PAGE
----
Harvard Law School Makes Online Zero-L Course Free for All U.S. Law Schools Due to Coronavirus
For Kennedy School Fellows, Epstein-Linked Donors Present a Moral Dilemma
Tenants Grapple with High Rents and Local Turnover at Asana-Owned Properties
In April, Theft Surged as Cambridge Residents Stayed at Home
The History of Harvard's Commencement, Explained
A sharp debate raged on Lowell House’s open e-mail list this week after security issues were raised concerning a new student-run web portal launched last Friday that promised a place to trade textbooks, read and give feedback on classes and plan a class schedule.
While its creator lauded it as a much-needed resource for students, critics said they were concerned that the site’s web-based e-mail function—which requires a user to provide their Faculty of Arts and Sciences (FAS) account password—poses a security risk.
Aaron J. Greenspan ’05, who helped create the site, said that Harvard-run portals such as my.harvard and the House websites failed to centralize information that could be helpful and convenient to students.
“That was my diagnosis of the problem,” Greenspan said. “There was nowhere to trade textbooks, the CUE [Committee on Undergraduate Education] Guide wasn’t always as complete as it could be and the House websites were lacking.”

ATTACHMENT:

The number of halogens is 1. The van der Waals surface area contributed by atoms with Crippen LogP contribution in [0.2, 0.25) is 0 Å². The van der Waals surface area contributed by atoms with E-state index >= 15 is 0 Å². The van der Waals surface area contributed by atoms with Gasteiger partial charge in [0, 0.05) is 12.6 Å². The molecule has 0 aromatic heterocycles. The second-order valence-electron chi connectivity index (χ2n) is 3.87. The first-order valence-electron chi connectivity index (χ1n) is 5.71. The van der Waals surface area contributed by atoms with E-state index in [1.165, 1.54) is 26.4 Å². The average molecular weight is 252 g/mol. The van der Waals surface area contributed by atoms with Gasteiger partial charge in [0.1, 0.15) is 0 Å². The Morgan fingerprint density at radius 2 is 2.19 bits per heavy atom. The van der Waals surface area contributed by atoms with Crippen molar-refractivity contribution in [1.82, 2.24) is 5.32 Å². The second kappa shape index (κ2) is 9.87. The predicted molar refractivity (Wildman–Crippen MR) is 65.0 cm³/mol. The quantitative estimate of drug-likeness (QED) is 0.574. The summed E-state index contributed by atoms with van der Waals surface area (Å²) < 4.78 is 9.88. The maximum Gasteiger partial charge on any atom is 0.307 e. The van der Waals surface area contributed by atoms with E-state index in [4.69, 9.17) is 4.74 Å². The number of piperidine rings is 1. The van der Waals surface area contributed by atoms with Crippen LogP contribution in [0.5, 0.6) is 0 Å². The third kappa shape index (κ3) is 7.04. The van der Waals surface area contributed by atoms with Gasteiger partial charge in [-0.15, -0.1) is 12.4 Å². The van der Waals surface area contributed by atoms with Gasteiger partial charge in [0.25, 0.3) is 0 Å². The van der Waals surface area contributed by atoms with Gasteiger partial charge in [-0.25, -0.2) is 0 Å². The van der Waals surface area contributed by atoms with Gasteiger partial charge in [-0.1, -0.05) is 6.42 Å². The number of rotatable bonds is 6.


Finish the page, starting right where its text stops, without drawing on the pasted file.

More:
So he and the Harvard Student Entrepreneurial Council created houseSYSTEM to combine different services that could be helpful to students, Greenspan said. Once registered, users can submit and view commentary on classes, buy and sell items like futons and check e-mail from their Faculty of Arts and Sciences (FAS) accounts.
The ability to check e-mail formed the crux of the back-and-forth over Lowell’s list. In order to access e-mail, houseSYSTEM must know a user’s Harvard password. The site asks for it on registration—and currently informs users supplying invalid passwords that the site will lack full functionality.
Several members of the Lowell e-mail list contended that supplying one’s FAS password to a third party raised concerns.
“I’m certainly not an expert in computer security or online security, but there are certain red flags that I recognize,” said Graham R. Stanton ’05. “They were asking for the password [to my e-mail account] which is just something that’s not done. It said, when I tried to log in, that I needed it, which to me meant...it probably tried to access my e-mail account or something similar.”
Daniel J. Ellard, a tutor in Lowell House, was the first to post to the list with such a warning, pointing out that the site asked for a substantial amount of personal information—including a Harvard ID number and e-mail login name and password.
Director of Residential Computing Kevin S. Davis ’98 said he could not comment on the site itself, but that once a password is given to a computer system—no matter how it is secured—the system is able to read it in the end.
“It’s possible to encrypt any piece of information such that it’s well secured,” said Davis, who is also a Crimson editor. “Even if they encrypt your password, they need to be able to decrypt it; otherwise you couldn’t get to your mail.”
But Green-span said his intent in creating houseSYSTEM was not to collect personal information but to provide an important service.